When I arrived at one of the final rooms with the Egyptian artefacts on display, I was a little disappointed to find little more than an array of stone tablets. So much so, that I refrained from taking any photographs in there. I guess I was hoping for more in the range of sarcophagi and gold cups…
But then, I had to remind myself this was the largest private collection in the UK and not a museum.
With temperatures beginning to rise as the morning made way for lunchtime, I completed my indoor tour to step outside for fresh air and breathing space.
Without straying too far from the house, I found my way through an unlocked gate and up on to the raised garden.
…But as I made my way up to the second set of steps on the left, I reached a chain, on the other side of which was a sign stating that public access was not permitted… Suggesting I shouldn’t have been where I was, even though I saw no other warnings and, fortunately, no-one was banging on any of the windows to shoo me off!
It made me realise that you never see security guards at National Trust places.
Speaking of family finds from Egyptian excavations over a century ago, one of the most prestigious lies outside in the private grounds; standing tall, proud and away from other non-Egyptian obelisks.
(…I don’t think that was the Egyptian one – which you’ll see further down.)
While I was researching this place on the National Trust’s website, ahead of my weekend in Dorset; I noticed a spectacular photo of an avenue of trees creating a tunnel over a clear pathway… I came here with the determination to find it…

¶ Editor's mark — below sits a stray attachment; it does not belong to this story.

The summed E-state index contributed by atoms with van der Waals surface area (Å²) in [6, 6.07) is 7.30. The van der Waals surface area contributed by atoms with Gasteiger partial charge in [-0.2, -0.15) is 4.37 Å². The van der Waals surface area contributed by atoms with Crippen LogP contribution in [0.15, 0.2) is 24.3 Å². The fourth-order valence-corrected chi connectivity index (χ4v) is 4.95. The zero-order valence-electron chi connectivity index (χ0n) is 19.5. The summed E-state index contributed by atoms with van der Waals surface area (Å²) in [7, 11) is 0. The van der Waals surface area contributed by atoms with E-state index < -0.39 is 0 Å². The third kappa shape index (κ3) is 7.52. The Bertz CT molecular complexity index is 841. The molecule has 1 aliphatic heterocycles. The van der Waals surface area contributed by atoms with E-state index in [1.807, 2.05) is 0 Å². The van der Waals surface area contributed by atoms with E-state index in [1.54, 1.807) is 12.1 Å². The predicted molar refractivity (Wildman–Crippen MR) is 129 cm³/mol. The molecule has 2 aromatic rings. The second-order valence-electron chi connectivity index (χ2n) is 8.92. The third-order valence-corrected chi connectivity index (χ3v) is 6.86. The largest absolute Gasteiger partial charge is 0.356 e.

On the visitor map I was handed, I could see a couple of ‘tree avenues’ marked out, with the first being only a short distance from the house with its possibly-private garden.
I eventually made my way around the entire estate and, I think, walking up and down two corridors of lime trees (plus one other) but without finding the one fixated in my memory.
By the time I would come to leave the estate and head home, I’d feel a quite frustrated that I hadn’t been able to see one of the main points of interest I’d hoped to discover… Then, as I drove along the B3082 towards Blandford Forum, I realised it was the road that bordered the estate that where these trees could be seen, arching over the tarmac!!
Whipping my camera single-handed as I line of fast-moving cars came up behind and passed beside; that was never going to happen. Still, I could appreciate the views as I motored along in my car. Sometimes, it’s not important to capture a shot when you can witness it for yourself.
Anyway. Continuing my walk around the grounds of Kingston Lacy, I made my way through the arboretum and on towards the kitchen gardens, as I believe they were called.
It’s an area that appears to be maintained in some way by the National Trust and, at the same time, I got the impression that other locals were using this land to grow their own produce.